He went to the GP with a vomiting bug, and never came home to Stepney. We are not sure when he will. We think that he will. We hope that he will. Again, said the oncologist, we can’t really tell you anything, except that chemotherapy only works on two-thirds of the people with this cancer, and that for the one-third of people for whom it does not work, there is nothing further we can do. It is a very, very rare cancer. I am not telling you the name on purpose: I don’t want you to look it up. The oncologist told me I was absolutely not to Google. 180 people have had this cancer ever. 120 have successfully been treated with chemotherapy. Because of patient confidentiality, they cannot tell us how many of those 120 people survived further than that.
Two-thirds, or 66%, or 120/180. It is a B at GCSE. A 2:1 at university. My friend Harry tells me that if a team on Football Manager has some stat of 66%, they are unbeatable: I am clinging to this. And, I notice, it is the amount of Stepney that was destroyed in the Blitz.
I have been thinking a lot about this fact, this flip side chance to our own: I cannot decide yet if this is a good or bad omen. Stepney, after all, remains. Whatever else, Stepney remains, seventy years after the fact, and is (was? is) our home. There is, I told you, a row of houses behind our block of flats that survived the bombings, on a blue cobbled street. They are beautiful. I think of how Stepney endured, and I think of the people who lived here then, and what they endured, and how they did not know if they could. They were mostly women, I think, who walked these blue streets before I did. Mostly women, enduring.
In the days before, when the men went to war, and the women waited, the future was uncertain. Two-thirds of the parish destroyed: a two-thirds chance that your house would be the one gone, a two-thirds chance that your home would be the one gone. Not to mention, of course, the chance that your boy would go, too. Our chances of some kind of future are double theirs, and theirs half ours, and still they went on.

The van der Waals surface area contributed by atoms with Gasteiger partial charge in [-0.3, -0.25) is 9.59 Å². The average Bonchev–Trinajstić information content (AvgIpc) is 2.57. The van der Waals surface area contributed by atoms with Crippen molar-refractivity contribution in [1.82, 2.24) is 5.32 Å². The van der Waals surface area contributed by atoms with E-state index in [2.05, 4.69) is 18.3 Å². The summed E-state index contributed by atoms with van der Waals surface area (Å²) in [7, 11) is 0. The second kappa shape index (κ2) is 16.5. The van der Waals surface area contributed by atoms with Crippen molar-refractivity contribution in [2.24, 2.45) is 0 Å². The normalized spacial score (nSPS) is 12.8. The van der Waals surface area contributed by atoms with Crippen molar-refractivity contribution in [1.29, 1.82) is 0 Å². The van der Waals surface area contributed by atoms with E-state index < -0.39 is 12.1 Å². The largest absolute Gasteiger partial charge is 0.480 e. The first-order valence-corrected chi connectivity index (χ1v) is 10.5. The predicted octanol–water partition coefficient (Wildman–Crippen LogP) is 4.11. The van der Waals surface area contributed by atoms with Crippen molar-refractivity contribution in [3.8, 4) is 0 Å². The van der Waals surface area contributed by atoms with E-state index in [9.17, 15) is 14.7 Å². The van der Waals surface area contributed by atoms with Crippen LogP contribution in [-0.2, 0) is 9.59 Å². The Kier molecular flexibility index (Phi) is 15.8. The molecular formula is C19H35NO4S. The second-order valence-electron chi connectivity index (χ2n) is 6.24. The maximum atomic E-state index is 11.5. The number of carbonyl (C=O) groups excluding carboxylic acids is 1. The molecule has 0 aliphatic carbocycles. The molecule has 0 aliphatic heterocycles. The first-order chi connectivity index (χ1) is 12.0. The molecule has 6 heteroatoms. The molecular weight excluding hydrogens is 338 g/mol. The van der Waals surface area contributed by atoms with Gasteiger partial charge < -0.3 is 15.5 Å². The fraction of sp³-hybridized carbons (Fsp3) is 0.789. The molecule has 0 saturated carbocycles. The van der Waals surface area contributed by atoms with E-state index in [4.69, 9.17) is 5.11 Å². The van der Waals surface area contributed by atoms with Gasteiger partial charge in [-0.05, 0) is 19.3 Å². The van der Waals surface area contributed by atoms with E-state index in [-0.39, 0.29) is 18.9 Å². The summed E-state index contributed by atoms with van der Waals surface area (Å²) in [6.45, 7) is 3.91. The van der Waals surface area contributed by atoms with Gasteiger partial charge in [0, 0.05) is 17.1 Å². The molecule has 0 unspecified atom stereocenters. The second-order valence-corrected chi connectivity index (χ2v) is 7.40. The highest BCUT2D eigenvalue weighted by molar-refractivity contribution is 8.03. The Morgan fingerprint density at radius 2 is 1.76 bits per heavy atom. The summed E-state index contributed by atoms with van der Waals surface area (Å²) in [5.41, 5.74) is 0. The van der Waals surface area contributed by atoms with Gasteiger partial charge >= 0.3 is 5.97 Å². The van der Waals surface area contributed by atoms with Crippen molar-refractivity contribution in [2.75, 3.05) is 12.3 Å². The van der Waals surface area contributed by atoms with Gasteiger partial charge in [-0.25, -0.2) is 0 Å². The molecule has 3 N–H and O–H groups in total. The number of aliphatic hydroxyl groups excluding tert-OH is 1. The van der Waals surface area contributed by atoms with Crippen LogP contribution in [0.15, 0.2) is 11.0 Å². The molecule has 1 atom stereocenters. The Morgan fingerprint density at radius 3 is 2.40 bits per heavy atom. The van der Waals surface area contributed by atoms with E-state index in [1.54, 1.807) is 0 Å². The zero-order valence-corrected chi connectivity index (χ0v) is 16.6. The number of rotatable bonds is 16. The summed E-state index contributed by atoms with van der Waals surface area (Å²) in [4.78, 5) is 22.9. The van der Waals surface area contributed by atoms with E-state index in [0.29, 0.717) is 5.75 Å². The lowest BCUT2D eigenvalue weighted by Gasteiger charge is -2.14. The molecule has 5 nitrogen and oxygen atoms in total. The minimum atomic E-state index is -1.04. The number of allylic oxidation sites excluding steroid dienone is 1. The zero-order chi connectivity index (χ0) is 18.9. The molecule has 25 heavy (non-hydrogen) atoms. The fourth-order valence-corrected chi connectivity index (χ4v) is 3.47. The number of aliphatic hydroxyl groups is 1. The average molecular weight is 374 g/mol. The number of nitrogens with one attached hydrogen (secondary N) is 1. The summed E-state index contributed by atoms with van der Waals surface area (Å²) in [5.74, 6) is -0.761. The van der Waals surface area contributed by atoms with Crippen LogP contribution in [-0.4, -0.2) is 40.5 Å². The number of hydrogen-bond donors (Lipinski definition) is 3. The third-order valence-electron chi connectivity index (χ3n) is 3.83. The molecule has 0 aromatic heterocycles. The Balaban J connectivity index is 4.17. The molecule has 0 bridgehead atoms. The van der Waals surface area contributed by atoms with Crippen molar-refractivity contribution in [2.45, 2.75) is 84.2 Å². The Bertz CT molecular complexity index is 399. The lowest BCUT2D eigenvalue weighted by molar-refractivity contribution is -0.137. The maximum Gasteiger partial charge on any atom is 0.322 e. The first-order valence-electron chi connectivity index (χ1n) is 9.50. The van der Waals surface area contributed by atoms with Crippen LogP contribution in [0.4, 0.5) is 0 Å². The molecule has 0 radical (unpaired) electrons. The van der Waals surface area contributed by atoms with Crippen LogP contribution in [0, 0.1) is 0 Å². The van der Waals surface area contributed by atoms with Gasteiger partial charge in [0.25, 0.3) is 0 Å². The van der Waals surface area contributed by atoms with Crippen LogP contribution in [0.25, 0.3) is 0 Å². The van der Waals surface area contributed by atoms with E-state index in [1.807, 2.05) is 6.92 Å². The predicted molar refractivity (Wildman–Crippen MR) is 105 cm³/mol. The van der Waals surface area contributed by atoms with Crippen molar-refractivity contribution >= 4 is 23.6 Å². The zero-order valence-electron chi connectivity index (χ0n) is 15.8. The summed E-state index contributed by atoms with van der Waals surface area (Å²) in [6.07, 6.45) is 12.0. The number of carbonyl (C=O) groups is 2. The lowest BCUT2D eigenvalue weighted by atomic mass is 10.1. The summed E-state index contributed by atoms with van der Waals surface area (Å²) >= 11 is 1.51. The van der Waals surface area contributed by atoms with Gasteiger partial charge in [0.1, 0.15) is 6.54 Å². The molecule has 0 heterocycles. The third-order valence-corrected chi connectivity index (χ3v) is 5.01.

They painted their mouths with lipstick, and they painted their legs with gravy granules to mimic stockings, so nobody would think they had let their standards slip. They kept the standard high, kept the flag flying, kept the home fires burning. And they went on.
And so, I suppose, must I.
Their chances were half ours: they kept on. Our chances are double theirs: I must keep on. Every day, day after day, for as long as it takes, whatever it takes. They kept on. I must keep on.
So I do.
I have a friend, and her name is Caroline, and the first awful day (when we heard “cancer” for the first time), she met me outside the Tiny Flat with one bag of cheese, and another of cleaning things, and she said: Bisto legs, Ellabell. Bisto legs.
Bisto is an English brand of beef gravy granules. It is English food of the kind that everyone expects from English food: cautiously flavourful, substantial, heavy.
Bisto is primarily advertised — and has been since about 1910 — by the Bisto Kids. The Bisto Kids are two orphans in ragged clothes, raising their noses to the scent of beef gravy granules, and they sigh “Ahh, Bisto!” Dissolved, it is the stuff that women used to paint their legs with, when the war was going on, and you couldn’t get nylon for love nor money.
And what Caroline meant by Bisto Legs is this: paint your legs. Don’t let them see you can’t get stockings. Don’t let this make you less than you are. Find a way. Make a way. Keep on. Keep on keeping on.
This is the Bisto legs effect, then. Stockings straightened, lipstick on. Women keep sending me lipstick in the mail, and I wear it everywhere, and I wear it loudest on the cancer ward, because I want my Tall Man to think I’m pretty, and I want my Tall Man to know I want him to think I’m pretty, and I want everyone to know: we’re in love, and we’re young, and we can and shall endure. We shall endure with a stiff upper lip, and Dior: Fuchsia Utopia in my handbag, and Bisto legs, and chemotherapy waiting in the morning. For better, for worse, in sickness and in health. Always too early, or too late, but always.
Ella Risbridger writes chiefly about food for fun, books for love, and pretty much anything at all for money. Like everyone else, she is currently working on her first novel. Just to mix things up a bit, she is also attempting to make food/mental health blogging a thing. It's not a thing, but you can read it at eatingwithmyfingers.com anyway.